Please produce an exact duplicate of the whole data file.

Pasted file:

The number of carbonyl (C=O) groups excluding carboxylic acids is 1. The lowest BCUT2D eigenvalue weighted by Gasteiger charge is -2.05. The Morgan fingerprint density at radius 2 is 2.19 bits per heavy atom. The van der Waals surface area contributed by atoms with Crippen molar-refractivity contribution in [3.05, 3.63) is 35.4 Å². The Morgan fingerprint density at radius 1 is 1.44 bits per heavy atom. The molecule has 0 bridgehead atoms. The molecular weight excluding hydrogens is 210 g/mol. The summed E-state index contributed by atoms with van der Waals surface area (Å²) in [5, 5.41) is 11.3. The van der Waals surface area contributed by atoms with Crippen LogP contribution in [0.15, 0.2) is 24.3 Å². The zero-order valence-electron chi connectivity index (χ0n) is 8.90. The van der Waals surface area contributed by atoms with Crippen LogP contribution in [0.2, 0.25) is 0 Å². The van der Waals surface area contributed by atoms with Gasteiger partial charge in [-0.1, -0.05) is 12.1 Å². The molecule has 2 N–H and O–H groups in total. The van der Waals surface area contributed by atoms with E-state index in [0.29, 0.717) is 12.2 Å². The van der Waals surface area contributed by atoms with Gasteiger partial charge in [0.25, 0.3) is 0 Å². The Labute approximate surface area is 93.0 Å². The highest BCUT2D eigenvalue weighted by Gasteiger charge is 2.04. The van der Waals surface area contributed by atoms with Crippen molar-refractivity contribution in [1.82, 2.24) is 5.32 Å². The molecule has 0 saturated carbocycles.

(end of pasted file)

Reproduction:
The number of carbonyl (C=O) groups excluding carboxylic acids is 1. The lowest BCUT2D eigenvalue weighted by Gasteiger charge is -2.05. The Morgan fingerprint density at radius 2 is 2.19 bits per heavy atom. The van der Waals surface area contributed by atoms with Crippen molar-refractivity contribution in [3.05, 3.63) is 35.4 Å². The Morgan fingerprint density at radius 1 is 1.44 bits per heavy atom. The molecule has 0 bridgehead atoms. The molecular weight excluding hydrogens is 210 g/mol. The summed E-state index contributed by atoms with van der Waals surface area (Å²) in [5, 5.41) is 11.3. The van der Waals surface area contributed by atoms with Crippen LogP contribution in [0.15, 0.2) is 24.3 Å². The zero-order valence-electron chi connectivity index (χ0n) is 8.90. The van der Waals surface area contributed by atoms with Crippen LogP contribution in [0.2, 0.25) is 0 Å². The van der Waals surface area contributed by atoms with Gasteiger partial charge in [-0.1, -0.05) is 12.1 Å². The molecule has 2 N–H and O–H groups in total. The van der Waals surface area contributed by atoms with E-state index in [0.29, 0.717) is 12.2 Å². The van der Waals surface area contributed by atoms with Gasteiger partial charge in [0.25, 0.3) is 0 Å². The Labute approximate surface area is 93.0 Å². The highest BCUT2D eigenvalue weighted by Gasteiger charge is 2.04. The van der Waals surface area contributed by atoms with Crippen molar-refractivity contribution in [1.82, 2.24) is 5.32 Å². The molecule has 0 saturated carbocycles.